Thursday, 22 May 2014

British Library, Euston Road NW1

Antony 'Angel of the North' Gormley is usually one for big, indeed unavoidable statement sculpture but at the British Library he is unusually discreet. Indeed, most of the people who sun themselves in the very nice circle within the library forecourt don't seem to notice Planets at all.
The work has roots right back in Gormley's early career when he still carved stuff, before he abandoned the chisel took up the welding torch.
From 1979 he experimented with a series of Man Rocks, stones from the sea off Portland. Gormley would get family, friends and colleagues to clutch the rock as he chalked their outline. The outline was then "carved to an adequate depth where the form was beginning to be self-revealed, so is on the cusp between a drawing and the arising of self-determined form," the artist says.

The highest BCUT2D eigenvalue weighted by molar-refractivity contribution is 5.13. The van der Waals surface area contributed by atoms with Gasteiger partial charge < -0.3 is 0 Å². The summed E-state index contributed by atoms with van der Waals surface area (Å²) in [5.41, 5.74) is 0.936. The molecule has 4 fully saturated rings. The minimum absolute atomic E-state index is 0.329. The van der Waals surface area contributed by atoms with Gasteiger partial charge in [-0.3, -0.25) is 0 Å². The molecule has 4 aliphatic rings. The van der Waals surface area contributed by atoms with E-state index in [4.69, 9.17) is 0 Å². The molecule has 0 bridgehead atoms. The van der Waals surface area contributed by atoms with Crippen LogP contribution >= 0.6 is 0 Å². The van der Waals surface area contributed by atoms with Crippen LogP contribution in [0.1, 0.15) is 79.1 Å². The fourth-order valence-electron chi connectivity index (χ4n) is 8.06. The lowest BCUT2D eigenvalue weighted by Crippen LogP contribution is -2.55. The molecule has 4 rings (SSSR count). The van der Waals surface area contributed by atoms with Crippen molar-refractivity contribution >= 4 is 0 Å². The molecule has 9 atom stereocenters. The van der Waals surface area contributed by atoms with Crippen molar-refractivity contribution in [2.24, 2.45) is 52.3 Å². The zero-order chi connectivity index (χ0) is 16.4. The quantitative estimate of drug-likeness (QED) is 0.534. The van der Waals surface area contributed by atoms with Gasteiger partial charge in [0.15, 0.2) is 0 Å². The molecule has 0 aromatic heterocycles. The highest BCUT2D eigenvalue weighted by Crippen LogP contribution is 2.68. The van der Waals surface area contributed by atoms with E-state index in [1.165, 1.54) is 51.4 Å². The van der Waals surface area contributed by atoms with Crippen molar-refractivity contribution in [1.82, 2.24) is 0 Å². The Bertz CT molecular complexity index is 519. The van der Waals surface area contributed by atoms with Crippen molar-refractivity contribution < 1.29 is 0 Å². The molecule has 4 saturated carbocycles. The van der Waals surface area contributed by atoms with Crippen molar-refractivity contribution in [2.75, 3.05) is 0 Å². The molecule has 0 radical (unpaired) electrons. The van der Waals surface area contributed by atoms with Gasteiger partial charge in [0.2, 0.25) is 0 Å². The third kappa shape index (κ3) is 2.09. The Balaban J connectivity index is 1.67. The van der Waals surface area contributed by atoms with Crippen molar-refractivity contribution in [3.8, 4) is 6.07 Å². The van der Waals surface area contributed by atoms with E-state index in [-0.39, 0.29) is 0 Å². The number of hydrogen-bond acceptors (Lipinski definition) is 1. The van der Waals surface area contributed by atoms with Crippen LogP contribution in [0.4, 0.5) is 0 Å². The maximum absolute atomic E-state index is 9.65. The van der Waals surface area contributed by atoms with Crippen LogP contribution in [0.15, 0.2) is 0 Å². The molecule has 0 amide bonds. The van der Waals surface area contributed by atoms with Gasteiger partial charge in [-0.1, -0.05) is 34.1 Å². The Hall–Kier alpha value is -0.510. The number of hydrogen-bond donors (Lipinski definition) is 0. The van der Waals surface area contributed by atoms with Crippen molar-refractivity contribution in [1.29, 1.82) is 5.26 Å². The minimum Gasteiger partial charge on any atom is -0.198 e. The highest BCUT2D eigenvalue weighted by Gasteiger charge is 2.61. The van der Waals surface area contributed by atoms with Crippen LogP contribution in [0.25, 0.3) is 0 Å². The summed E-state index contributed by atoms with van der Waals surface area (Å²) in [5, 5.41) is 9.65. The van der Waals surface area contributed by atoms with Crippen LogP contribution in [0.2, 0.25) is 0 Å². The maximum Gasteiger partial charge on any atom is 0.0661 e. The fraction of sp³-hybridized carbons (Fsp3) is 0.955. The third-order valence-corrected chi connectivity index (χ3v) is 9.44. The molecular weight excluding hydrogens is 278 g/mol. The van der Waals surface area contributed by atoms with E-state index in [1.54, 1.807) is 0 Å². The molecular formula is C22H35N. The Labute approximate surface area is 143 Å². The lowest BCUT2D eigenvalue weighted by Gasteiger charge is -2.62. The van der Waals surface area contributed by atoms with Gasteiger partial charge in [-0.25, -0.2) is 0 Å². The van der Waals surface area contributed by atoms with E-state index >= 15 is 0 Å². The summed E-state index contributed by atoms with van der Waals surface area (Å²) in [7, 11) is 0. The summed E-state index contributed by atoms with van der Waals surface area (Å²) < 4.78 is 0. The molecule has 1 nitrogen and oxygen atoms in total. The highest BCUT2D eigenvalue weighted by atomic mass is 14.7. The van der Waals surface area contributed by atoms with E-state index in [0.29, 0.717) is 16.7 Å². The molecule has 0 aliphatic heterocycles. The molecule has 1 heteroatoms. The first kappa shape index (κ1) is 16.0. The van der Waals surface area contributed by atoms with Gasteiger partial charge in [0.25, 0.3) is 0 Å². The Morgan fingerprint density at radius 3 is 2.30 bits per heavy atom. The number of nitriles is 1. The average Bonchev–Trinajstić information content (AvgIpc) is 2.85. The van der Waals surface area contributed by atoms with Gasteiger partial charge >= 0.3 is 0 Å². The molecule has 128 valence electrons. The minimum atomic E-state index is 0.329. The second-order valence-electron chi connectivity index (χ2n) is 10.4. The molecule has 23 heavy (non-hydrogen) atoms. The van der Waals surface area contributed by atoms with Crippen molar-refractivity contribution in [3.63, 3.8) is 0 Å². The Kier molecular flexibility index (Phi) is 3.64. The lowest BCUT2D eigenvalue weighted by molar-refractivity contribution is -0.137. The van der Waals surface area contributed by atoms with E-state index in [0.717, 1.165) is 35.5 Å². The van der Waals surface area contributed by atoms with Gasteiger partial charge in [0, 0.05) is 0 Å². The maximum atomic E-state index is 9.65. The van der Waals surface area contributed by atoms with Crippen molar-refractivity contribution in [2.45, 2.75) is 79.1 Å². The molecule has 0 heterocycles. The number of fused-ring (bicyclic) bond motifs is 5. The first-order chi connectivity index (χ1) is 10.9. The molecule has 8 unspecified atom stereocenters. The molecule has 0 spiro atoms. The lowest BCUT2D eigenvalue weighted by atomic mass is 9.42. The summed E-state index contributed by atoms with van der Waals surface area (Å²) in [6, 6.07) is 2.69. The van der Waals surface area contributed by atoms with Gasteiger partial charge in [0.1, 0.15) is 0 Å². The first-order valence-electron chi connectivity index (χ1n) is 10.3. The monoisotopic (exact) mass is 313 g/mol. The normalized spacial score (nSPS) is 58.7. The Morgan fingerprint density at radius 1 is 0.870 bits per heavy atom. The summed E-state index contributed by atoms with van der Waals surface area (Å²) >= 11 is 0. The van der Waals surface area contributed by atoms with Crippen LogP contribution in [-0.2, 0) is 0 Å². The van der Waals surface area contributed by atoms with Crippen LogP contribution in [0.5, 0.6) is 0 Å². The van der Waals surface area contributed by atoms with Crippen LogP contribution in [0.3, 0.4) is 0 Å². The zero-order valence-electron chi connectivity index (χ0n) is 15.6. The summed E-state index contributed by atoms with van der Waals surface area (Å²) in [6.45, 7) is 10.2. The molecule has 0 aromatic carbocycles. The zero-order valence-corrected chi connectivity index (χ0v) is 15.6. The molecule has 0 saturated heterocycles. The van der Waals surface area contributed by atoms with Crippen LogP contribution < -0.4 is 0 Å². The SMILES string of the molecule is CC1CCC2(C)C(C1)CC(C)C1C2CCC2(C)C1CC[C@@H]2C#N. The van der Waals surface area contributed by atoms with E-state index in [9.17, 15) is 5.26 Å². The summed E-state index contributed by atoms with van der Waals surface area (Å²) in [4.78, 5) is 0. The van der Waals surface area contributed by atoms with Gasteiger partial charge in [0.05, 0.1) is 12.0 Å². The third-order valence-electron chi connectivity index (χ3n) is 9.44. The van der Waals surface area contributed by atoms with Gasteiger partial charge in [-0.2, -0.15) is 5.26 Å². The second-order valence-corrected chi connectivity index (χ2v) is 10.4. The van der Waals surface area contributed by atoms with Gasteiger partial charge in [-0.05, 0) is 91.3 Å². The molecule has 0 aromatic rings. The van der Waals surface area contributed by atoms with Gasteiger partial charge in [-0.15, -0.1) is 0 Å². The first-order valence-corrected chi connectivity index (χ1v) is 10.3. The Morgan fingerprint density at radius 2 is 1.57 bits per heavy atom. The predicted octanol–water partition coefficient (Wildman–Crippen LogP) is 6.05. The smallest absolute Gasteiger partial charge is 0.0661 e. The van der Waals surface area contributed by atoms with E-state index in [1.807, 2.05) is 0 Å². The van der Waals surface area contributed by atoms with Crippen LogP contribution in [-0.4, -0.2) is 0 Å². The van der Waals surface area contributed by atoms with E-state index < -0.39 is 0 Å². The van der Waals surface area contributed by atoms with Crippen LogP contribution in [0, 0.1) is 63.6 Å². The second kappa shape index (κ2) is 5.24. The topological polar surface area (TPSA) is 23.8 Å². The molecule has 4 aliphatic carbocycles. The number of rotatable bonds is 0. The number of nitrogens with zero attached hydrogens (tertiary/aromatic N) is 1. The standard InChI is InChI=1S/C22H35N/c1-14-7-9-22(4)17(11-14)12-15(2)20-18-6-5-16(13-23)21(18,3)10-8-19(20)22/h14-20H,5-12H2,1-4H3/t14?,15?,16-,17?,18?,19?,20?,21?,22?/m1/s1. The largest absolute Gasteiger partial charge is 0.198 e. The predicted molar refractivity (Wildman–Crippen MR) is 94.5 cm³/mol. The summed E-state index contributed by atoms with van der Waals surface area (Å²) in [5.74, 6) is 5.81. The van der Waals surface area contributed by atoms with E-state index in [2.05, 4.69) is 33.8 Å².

For Planets, the idea of motion is introduced by the use of glacial erratics brought from a Swedish quarry. These rocks of ages had been transported for hundreds of miles before being spewed out at the edge of the ice floe.
The work was commissioned in 1986 but progress was glacial due to funding difficulties and the legendarily slow progress of the library building itself. Planets was finally installed in 2002.


Hels said...

When the work called Planets was finally installed in 2002, would you say it met with a warm reception from the public? From the scholarly population?

Chris Partridge said...

Planets arrived to a few positive reviews but seems to have more or less disappeared from the radar, mentioned only as 'another Gormley work is in the BL forecourt," that sort of thing.